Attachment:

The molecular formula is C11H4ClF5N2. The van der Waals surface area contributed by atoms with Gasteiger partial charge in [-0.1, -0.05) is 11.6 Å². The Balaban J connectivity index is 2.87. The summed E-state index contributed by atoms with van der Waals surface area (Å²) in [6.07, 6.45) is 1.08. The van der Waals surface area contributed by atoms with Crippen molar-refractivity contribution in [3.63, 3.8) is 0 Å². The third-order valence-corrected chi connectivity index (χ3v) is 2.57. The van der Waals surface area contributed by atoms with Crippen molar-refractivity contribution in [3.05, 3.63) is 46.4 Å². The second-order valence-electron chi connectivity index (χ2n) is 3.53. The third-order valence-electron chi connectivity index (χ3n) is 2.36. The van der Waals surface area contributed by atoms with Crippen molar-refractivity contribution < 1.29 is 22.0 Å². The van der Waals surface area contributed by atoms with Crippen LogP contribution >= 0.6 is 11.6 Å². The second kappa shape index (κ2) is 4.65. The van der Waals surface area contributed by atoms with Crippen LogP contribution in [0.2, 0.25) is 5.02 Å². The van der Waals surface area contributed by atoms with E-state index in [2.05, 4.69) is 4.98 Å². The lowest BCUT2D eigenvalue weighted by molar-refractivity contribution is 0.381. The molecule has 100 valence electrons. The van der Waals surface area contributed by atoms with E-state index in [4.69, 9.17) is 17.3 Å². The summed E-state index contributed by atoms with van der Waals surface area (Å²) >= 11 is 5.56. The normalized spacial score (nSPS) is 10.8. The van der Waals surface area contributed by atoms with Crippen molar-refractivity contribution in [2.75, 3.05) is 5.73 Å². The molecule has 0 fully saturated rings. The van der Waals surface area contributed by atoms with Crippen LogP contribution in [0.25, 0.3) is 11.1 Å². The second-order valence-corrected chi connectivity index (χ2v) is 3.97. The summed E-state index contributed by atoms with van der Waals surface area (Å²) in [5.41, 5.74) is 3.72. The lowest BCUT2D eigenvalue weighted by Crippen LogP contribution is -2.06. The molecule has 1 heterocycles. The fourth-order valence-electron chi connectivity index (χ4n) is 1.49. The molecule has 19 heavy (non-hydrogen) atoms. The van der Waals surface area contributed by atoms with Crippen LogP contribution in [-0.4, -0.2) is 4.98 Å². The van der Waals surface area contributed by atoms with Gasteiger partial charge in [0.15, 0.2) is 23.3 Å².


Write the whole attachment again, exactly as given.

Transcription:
The molecular formula is C11H4ClF5N2. The van der Waals surface area contributed by atoms with Gasteiger partial charge in [-0.1, -0.05) is 11.6 Å². The Balaban J connectivity index is 2.87. The summed E-state index contributed by atoms with van der Waals surface area (Å²) in [6.07, 6.45) is 1.08. The van der Waals surface area contributed by atoms with Crippen molar-refractivity contribution in [3.63, 3.8) is 0 Å². The third-order valence-corrected chi connectivity index (χ3v) is 2.57. The van der Waals surface area contributed by atoms with Crippen molar-refractivity contribution in [3.05, 3.63) is 46.4 Å². The second-order valence-electron chi connectivity index (χ2n) is 3.53. The third-order valence-electron chi connectivity index (χ3n) is 2.36. The van der Waals surface area contributed by atoms with Crippen molar-refractivity contribution < 1.29 is 22.0 Å². The van der Waals surface area contributed by atoms with Crippen LogP contribution >= 0.6 is 11.6 Å². The second kappa shape index (κ2) is 4.65. The van der Waals surface area contributed by atoms with Crippen LogP contribution in [0.2, 0.25) is 5.02 Å². The van der Waals surface area contributed by atoms with E-state index in [2.05, 4.69) is 4.98 Å². The lowest BCUT2D eigenvalue weighted by molar-refractivity contribution is 0.381. The molecule has 100 valence electrons. The van der Waals surface area contributed by atoms with E-state index in [4.69, 9.17) is 17.3 Å². The summed E-state index contributed by atoms with van der Waals surface area (Å²) >= 11 is 5.56. The normalized spacial score (nSPS) is 10.8. The van der Waals surface area contributed by atoms with Crippen molar-refractivity contribution in [2.75, 3.05) is 5.73 Å². The molecule has 0 fully saturated rings. The van der Waals surface area contributed by atoms with Crippen LogP contribution in [0.25, 0.3) is 11.1 Å². The second-order valence-corrected chi connectivity index (χ2v) is 3.97. The summed E-state index contributed by atoms with van der Waals surface area (Å²) in [5.41, 5.74) is 3.72. The lowest BCUT2D eigenvalue weighted by Crippen LogP contribution is -2.06. The molecule has 1 heterocycles. The fourth-order valence-electron chi connectivity index (χ4n) is 1.49. The molecule has 19 heavy (non-hydrogen) atoms. The van der Waals surface area contributed by atoms with Crippen LogP contribution in [-0.4, -0.2) is 4.98 Å². The van der Waals surface area contributed by atoms with Gasteiger partial charge in [0.15, 0.2) is 23.3 Å².